Is H&M Changing Its Business Model?

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By Published On: September 24, 20190 Comments

Swedish retailer, H&M, may be changing the way it sells its clothing. The fashion giant has made huge success in its self-branded product, both online and in its physical stores. But after 70 years, it seems like it will see a shift in its business model.

The apparel company has been selling its own clothing since its inception in 1947 and has now become one of the fastest recognised fast-fashion brands in the world.

At this current time, it sells in 62 countries, with 4,500 stores and is the second-largest fast fashion brand in the world, after Zara. Despite selling online in 33 countries, it does not currently have an e-commerce platform in Australia.

For decades now, the H&M business model has looked exactly the same – H&M products that are manufactured and sold at low prices and acts as an alternative to the luxury items taken off the runway. No matter what you choose to purchase, from a skirt to a mug for your kitchen, all items have been manufactured under the H&M brand name.

However, this may all begin to change, thanks to H&M’s latest announcement. The Swedish retailer showcased its most recent sales report for the last quarter, showing an uplift in sales by eight per cent. Between June 1 and August 31st this year, H&M sold SEK 65,572 million (AUD 101,139.26 million). “Well received summer collections and increased market shares show that the H&M group is on the right track with the change work,” the company explained in a press statement.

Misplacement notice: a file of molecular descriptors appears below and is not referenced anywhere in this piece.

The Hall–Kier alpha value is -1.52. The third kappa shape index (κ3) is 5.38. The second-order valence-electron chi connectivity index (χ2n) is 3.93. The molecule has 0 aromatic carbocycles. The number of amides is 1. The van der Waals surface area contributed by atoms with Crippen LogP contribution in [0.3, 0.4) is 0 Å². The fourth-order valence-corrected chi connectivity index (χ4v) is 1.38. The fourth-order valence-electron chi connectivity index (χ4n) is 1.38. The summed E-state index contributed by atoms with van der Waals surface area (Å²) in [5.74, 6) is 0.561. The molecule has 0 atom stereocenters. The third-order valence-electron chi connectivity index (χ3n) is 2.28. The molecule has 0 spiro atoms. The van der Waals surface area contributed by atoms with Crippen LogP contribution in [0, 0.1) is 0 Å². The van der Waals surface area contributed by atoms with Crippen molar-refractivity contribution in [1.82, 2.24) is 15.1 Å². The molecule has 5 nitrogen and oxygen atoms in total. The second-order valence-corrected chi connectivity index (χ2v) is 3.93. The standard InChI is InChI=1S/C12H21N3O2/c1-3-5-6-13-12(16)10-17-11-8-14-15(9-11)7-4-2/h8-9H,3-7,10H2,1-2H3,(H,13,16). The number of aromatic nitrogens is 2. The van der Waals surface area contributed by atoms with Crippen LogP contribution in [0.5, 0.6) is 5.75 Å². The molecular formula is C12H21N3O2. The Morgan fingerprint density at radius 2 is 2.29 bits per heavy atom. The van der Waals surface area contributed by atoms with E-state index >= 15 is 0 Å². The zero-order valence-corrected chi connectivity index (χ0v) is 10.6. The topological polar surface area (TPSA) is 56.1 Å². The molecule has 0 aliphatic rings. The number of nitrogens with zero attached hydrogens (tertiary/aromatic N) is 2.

With the sales lift throughout the last quarter, the brand has listed a few job opportunities looking for a Head of External Brands. “The purpose is to complement our offering with external brands to add excitement and energy, and we see great opportunities for growth and to find new customers,” the description reads. “We have set a first vision of what we would like to do – now we will set the plan on how to test and scale this for H&M. We are now looking for you who want to lead the team that will make it happen!”

Is This Something New?

While this is something that’s not inherently new for the brand, it’s certainly a step away from what it’s used to. “We have external brands elsewhere in the group, and also within H&M we have it on, for example, cosmetics. So it’s really nothing new,” said Nils Vinge, the Head of Investor Relations and H&M. H&M group currently owns several other brands, including Cheap Monday, Monki, COS, & Other Stories, Weekday, Arket and H&M Home.

H&M has collaborated with many designers for bespoke collections, such as Moschino, Balmain and Karl Lagerfeld, among many others. These collaborations began in 2004, and often feature pieces that are exclusive to H&M stores. These exclusives last for a limited time but still hold the H&M label alongside the third-party designer.

Although the brand often collaborates with third-party designers for these collections, a search for external buyers can be seen as a considerable shift in the brand’s overall business strategy. If the Swedish brand were to start selling external brands within its store, they would sell at a much higher margin than the self-0branded apparel, as seen with its exclusive collaborations.

Within certain stores in Sweden and Norway and Iceland, the retailer has begun selling external cosmetic brands, which are available both in-store and online. “We can confirm that we will start offering selected external brands and products at H&M. We will be adding a curated selection of external brands that complement the H&M offer,” said a spokesperson for H&M.

Although these external brands will only be tested prior to a full launch, they will be available for purchase via omnichannel platforms, both in-store and online. It’s not certain if Australia will be part of this testing.

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About the Author: Power Retail

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